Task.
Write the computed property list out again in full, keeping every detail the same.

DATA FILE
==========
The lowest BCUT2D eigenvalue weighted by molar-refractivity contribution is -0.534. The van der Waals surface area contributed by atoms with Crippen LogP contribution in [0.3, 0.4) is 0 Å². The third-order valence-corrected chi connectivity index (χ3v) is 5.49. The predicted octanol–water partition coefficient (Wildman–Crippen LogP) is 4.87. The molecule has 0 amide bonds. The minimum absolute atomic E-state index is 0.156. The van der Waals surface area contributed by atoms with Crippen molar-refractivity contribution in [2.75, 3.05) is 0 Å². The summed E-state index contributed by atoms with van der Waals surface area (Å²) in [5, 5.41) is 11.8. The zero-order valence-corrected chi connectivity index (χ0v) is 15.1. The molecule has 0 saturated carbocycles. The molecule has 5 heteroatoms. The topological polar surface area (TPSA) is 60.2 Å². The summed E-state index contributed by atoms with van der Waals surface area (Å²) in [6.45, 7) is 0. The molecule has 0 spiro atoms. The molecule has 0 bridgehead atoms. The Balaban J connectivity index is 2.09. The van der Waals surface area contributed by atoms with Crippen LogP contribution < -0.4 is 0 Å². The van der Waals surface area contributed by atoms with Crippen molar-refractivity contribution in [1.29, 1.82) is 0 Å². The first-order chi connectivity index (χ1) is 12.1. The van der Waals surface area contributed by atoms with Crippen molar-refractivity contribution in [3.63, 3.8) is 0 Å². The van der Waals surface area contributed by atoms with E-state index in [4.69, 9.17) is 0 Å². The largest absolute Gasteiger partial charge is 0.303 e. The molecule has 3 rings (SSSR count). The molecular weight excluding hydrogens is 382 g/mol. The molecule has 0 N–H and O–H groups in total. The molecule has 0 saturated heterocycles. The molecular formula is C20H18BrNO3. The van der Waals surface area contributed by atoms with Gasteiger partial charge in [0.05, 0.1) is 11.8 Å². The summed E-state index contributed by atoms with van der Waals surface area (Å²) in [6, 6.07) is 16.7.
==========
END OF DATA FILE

The lowest BCUT2D eigenvalue weighted by molar-refractivity contribution is -0.534. The van der Waals surface area contributed by atoms with Crippen LogP contribution in [0.3, 0.4) is 0 Å². The third-order valence-corrected chi connectivity index (χ3v) is 5.49. The predicted octanol–water partition coefficient (Wildman–Crippen LogP) is 4.87. The molecule has 0 amide bonds. The minimum absolute atomic E-state index is 0.156. The van der Waals surface area contributed by atoms with Crippen molar-refractivity contribution in [2.75, 3.05) is 0 Å². The summed E-state index contributed by atoms with van der Waals surface area (Å²) in [5, 5.41) is 11.8. The zero-order valence-corrected chi connectivity index (χ0v) is 15.1. The molecule has 0 saturated carbocycles. The molecule has 5 heteroatoms. The topological polar surface area (TPSA) is 60.2 Å². The summed E-state index contributed by atoms with van der Waals surface area (Å²) in [6.45, 7) is 0. The molecule has 0 spiro atoms. The molecule has 0 bridgehead atoms. The Balaban J connectivity index is 2.09. The van der Waals surface area contributed by atoms with Crippen LogP contribution < -0.4 is 0 Å². The van der Waals surface area contributed by atoms with Crippen molar-refractivity contribution in [1.29, 1.82) is 0 Å². The first-order chi connectivity index (χ1) is 12.1. The van der Waals surface area contributed by atoms with Crippen molar-refractivity contribution in [3.63, 3.8) is 0 Å². The van der Waals surface area contributed by atoms with E-state index in [4.69, 9.17) is 0 Å². The largest absolute Gasteiger partial charge is 0.303 e. The molecule has 3 rings (SSSR count). The molecular weight excluding hydrogens is 382 g/mol. The molecule has 0 N–H and O–H groups in total. The molecule has 0 saturated heterocycles. The molecular formula is C20H18BrNO3. The van der Waals surface area contributed by atoms with Gasteiger partial charge in [0.05, 0.1) is 11.8 Å². The summed E-state index contributed by atoms with van der Waals surface area (Å²) in [6, 6.07) is 16.7.